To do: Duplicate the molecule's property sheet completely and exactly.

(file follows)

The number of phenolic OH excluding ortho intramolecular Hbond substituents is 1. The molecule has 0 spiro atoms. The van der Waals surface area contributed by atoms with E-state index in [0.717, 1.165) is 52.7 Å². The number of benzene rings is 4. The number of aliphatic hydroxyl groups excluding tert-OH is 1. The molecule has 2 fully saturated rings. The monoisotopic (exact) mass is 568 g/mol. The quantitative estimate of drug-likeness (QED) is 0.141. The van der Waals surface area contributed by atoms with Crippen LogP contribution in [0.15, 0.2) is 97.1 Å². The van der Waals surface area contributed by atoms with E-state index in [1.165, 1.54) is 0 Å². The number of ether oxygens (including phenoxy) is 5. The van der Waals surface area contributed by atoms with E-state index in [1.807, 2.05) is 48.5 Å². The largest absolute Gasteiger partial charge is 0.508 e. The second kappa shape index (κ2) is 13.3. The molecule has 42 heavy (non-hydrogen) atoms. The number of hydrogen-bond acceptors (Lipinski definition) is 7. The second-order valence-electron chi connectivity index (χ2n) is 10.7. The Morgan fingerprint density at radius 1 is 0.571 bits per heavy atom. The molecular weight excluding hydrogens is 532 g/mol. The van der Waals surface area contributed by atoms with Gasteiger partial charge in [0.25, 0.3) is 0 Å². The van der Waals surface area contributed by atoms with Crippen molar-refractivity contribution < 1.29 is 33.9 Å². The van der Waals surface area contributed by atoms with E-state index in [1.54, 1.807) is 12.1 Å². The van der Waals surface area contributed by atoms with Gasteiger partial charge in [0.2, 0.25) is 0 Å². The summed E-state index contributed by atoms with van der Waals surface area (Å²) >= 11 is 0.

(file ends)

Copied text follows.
The number of phenolic OH excluding ortho intramolecular Hbond substituents is 1. The molecule has 0 spiro atoms. The van der Waals surface area contributed by atoms with E-state index in [0.717, 1.165) is 52.7 Å². The number of benzene rings is 4. The number of aliphatic hydroxyl groups excluding tert-OH is 1. The molecule has 2 fully saturated rings. The monoisotopic (exact) mass is 568 g/mol. The quantitative estimate of drug-likeness (QED) is 0.141. The van der Waals surface area contributed by atoms with Crippen LogP contribution in [0.15, 0.2) is 97.1 Å². The van der Waals surface area contributed by atoms with E-state index in [1.165, 1.54) is 0 Å². The number of ether oxygens (including phenoxy) is 5. The van der Waals surface area contributed by atoms with E-state index in [1.807, 2.05) is 48.5 Å². The largest absolute Gasteiger partial charge is 0.508 e. The second kappa shape index (κ2) is 13.3. The molecule has 42 heavy (non-hydrogen) atoms. The number of hydrogen-bond acceptors (Lipinski definition) is 7. The second-order valence-electron chi connectivity index (χ2n) is 10.7. The Morgan fingerprint density at radius 1 is 0.571 bits per heavy atom. The molecular weight excluding hydrogens is 532 g/mol. The van der Waals surface area contributed by atoms with Gasteiger partial charge in [0.25, 0.3) is 0 Å². The van der Waals surface area contributed by atoms with Crippen molar-refractivity contribution < 1.29 is 33.9 Å². The van der Waals surface area contributed by atoms with E-state index in [1.54, 1.807) is 12.1 Å². The van der Waals surface area contributed by atoms with Gasteiger partial charge in [0.2, 0.25) is 0 Å². The summed E-state index contributed by atoms with van der Waals surface area (Å²) >= 11 is 0.